Different racial and ethnic groups bring the potential of adding value to corporations and organizations. By recognizing the facts that people in general can add value to an organization, and ethnic groups by definition represent differences in cultural experiences, it becomes apparent that, if viewed and received positively, these very differences in attitudes, skills, emotional mindsets, paradigms could be beneficial to the corporation. This accumulation of diverse experiences, which equates to added value, apart from education or generalized mainstream experiences, has not been accepted as potentially beneficial to organizations on a broad scale. Minorities deal with the same socialization process in corporations as the white male, which for the most part is a necessary step regardless of ethnic background. When blacks and other minorities are forced and taught to talk, behave, think and act just like members of the dominant white male culture they lose their opportunity to employ their added value to a situation. This situation is detrimental to both the individual and the organization. Blacks and minorities cannot produce to their maximum potential as long as they are managed using the standard management styles and techniques that were designed specifically for white males.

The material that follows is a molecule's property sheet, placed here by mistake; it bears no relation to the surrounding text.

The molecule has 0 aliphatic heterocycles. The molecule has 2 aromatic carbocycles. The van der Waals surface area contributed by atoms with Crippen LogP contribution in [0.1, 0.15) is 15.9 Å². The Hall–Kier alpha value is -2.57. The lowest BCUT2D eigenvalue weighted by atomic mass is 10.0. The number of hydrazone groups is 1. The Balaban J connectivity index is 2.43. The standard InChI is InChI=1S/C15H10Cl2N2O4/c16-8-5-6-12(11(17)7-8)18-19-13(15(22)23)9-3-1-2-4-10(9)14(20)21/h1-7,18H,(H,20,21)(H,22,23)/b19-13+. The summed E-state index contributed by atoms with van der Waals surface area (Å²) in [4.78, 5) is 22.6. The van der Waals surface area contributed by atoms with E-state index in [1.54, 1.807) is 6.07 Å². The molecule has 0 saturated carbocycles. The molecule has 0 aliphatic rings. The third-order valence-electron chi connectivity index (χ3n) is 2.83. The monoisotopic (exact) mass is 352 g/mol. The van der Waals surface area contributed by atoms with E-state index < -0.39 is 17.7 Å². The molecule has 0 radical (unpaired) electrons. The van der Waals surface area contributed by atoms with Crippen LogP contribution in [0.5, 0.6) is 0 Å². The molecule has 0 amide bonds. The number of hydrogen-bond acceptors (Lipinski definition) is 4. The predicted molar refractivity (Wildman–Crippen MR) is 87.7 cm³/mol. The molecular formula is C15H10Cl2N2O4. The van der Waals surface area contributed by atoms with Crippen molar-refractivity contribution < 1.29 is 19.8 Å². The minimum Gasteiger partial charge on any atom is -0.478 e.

Purpose of the Study


The black manager is constantly forced to overcome obstacles that white corporate America imposes upon them and they must find ways to counter these affects if they have intentions on moving into the upper most ranks of the corporate America of today.